In addition to its BLK2FLY drone, Leica introduced its BLK ARC (the ARC stands for Autonomous Reality Capture) ground-based drone. The unit takes Leica’s BLK scanner and mounts it atop Boston Dynamics’ Spot robotic dog. Integrating Leica’s GrandSLAM-based reality capture, it’s particularly useful for capturing 3D data in difficult and/or hazardous environments. The promotional video features the BLK ARC walking through a construction site—including climbing stairs—all the while capturing its surrounding environment. Looks like a great tool for construction monitoring and post-construction BIM data capture.
Highlights of the unit include a dual axis lidar scanner, three cameras to capture the environment, track 3D movement and colorize point clouds, and remote user operation. Attendees were doubtless surprised when the BLK ARC took a stroll through the exhibit hall.
Sensor fusion continues to evolve and was prominently displayed at the expo. Sensor fusion is generally described as adding two or more sensors, often lidar and electro optical cameras, to provide more robust data collection capabilities to a UAV. Taking it to the next level is adding GNSS for navigation and radar for obstacle avoidance. These last two are critical to BVLOS operations.
An example of a new sensor introduced at the expo that is designed with sensor fusion in mind is RIEGL’s VUX-120—a lightweight and versatile airborne laser scanner. It offers a wide field of view of 100 degrees and an extremely fast data acquisition rate of up to 1.8 MHz. It is well-suited for high point-density corridor mapping applications. While it is available as stand-alone UAV lidar sensor, the unit can be configured with an INS/GNSS system and two external electro optical cameras to meet the end users’ specific applications.
Another example in the sensor field introduced at the expo was Teledyne FLIR’s new FLIR Vue TZ220-T. The unit is a high resolution, thermal zoom gimbal, purpose-built for the DJI V2 Matrice 200 Series and Matrice 300 airframes, which includes radiometry to measure the temperature of every pixel in the scene. Featuring two 640×512 resolution FLIR Boson thermal camera modules, with one providing a narrow-field-of-view (18 degrees) and the other a wide-field-of-view (95 degrees), the Vue TZ20-R provides even greater situational awareness, accuracy, and context by offering more pixels on target with the corresponding temperature data.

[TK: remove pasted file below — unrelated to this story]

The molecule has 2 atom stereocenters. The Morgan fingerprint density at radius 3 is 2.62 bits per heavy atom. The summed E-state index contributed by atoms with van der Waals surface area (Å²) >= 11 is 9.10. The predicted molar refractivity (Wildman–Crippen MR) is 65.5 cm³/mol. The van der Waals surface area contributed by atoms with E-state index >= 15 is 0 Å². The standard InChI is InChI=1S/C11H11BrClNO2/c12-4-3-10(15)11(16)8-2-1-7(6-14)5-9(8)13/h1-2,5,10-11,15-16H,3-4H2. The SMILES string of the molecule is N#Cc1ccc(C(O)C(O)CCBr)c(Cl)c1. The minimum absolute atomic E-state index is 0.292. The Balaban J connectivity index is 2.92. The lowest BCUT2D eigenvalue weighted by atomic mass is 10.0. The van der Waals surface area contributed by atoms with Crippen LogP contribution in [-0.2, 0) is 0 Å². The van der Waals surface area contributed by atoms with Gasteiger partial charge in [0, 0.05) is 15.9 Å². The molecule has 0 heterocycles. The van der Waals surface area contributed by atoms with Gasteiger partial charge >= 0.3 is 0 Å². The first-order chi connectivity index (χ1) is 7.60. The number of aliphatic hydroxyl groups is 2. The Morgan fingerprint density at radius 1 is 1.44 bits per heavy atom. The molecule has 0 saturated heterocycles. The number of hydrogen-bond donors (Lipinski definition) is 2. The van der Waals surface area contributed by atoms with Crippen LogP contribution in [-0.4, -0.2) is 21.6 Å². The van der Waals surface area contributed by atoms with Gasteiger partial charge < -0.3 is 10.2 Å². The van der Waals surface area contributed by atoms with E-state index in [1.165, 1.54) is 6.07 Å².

For those unfamiliar with the Commercial UAV Expo Americas, the event is an annual conference that is held in Las Vegas and covers a wide range of commercial UAV subjects. I was unable to attend this year, however, I was there in spirit as I worked with exhibitors and event staff to get the low-down on tech and trends. This year, the event’s seventh, the expo had 130 exhibitors and 1,955 professionals in the commercial drone industry. In addition to the exhibitors’ booths, the expo has a robust conference program that covers subjects like construction, energy and utilities, forestry and agriculture, infrastructure and transportation, mining and aggregates, public safety and emergency services, security, and surveying and mapping. If you are flying UAVs or just interested in them, you’ll undoubtedly find a presentation of interest. Touring the exhibitor’s booths is an education in itself. As a long-time attendee, I’ve found the expo to be the go-to conference for all things UAV.